HR managers in recent times have resembled a person frantically trying to lay tracks in front of a moving train. From Brexit and Covid to economic downturns and supply chain bottlenecks resulting from the war in Ukraine, Human Resources professionals have had to rapidly adapt policies so employees can be present on-site and manufacturing can continue.
This is why today’s HR leaders are constantly exploring new options to reshape the workplace in an effort to ensure work continuity and productivity. And, as 2022 reaches its midpoint, several key HR trends are already shaping the way we work in manufacturing:
The companies offering clear, concise and continuous communication have helped their employees to feel more connected to their organisations, especially in times where market forces are creating uncertainty around job security.
HR leaders who provide specific training programs to upgrade the technological capabilities of existing employees are both future-proofing their jobs and increasing overall productivity. Skills like robotics and AI proficiency can be incorporated into training programs and staffing plans when HR leaders understand their company’s tech roadmap.
The shift from objective measurements to value-based assessments is accelerating in performance management systems. Today’s essential competencies include Adaptability, Change Management, Creativity & Innovation, and new kinds of assessments are needed to stay on top of the impact employees create in relation to productivity.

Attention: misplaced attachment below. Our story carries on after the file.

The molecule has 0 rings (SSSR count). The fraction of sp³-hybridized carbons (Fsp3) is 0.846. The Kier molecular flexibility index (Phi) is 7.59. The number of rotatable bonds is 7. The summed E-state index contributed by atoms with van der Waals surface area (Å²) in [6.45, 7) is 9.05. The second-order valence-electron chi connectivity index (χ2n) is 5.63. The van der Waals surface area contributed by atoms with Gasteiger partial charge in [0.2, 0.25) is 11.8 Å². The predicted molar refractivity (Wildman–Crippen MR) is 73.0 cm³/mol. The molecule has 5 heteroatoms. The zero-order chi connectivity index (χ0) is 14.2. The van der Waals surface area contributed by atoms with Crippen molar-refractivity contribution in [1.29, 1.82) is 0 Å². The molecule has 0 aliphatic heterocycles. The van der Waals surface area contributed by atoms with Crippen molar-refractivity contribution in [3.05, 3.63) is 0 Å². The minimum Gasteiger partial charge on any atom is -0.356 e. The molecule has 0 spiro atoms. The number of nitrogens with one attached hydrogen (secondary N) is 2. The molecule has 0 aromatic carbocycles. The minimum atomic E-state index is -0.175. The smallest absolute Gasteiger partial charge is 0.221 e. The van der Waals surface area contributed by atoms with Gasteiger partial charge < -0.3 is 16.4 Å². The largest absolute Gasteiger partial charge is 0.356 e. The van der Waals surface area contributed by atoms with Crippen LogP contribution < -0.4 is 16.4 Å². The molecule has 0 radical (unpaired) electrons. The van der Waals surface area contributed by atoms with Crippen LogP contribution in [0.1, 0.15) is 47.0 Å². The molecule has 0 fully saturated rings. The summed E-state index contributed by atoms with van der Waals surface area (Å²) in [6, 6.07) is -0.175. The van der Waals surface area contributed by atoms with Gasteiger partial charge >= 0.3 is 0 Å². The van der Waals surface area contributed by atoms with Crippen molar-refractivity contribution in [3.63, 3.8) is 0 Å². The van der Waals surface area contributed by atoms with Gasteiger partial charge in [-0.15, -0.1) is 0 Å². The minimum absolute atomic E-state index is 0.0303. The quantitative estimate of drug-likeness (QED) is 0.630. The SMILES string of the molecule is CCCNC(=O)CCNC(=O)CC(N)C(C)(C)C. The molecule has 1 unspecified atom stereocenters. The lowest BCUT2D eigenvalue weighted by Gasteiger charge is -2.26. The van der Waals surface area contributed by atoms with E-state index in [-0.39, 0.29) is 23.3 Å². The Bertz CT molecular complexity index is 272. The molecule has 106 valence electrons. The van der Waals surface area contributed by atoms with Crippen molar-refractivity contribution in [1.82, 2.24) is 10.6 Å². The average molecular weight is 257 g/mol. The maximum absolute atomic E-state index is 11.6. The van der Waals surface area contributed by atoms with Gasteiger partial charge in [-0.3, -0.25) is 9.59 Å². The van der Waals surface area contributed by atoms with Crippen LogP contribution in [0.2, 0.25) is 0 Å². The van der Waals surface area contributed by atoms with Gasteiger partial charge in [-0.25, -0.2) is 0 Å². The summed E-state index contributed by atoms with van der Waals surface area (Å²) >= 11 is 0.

The wellness insights resulting from the pandemic define how companies operate today. It is now crucial to take a human-centric approach to employee experience. For example, many companies now proactively monitor the well-being of their employees through 1:1 meetings, surveys, and other tools. Managers are key, as they are the front-line workers who both monitor and act according to the situation.
It is clearly more cost effective and less disruptive to retain and develop the employees you currently have. By offering meaningful work, setting clear goals, and communicating in a clear way, companies can boost their employee’s morale and their long-term commitment to the company.
Building a strong culture that improves morale is essential – especially in manufacturing –to keep your workforce engaged. Aside from collaboration and continuous communication, there is a developing trend to educate workforces on how to get the most value out of benefit schemes along with ensuring that benefit schemes are in fact being effectively taken advantage of by factory workers. Social programs along with recognising and rewarding employees are also used to great effect to make workers feel appreciated and recognised.
Freshly graduates and apprentices engaged under various disciplines is an additional need for today’s competitive market. Manufacturing organisations are now receiving government support from programs like Made Here Now, which aims to attract younger talent into manufacturing.
As we look to the second half to 2022, rising energy prices and supply chain problems are likely to impact manufacturing in some way. It is now more important than ever to bring your organisation together, rally around a common goal, and make the most out of the talent and resources you have at your disposal. HR leaders can play a critical role in making this happen.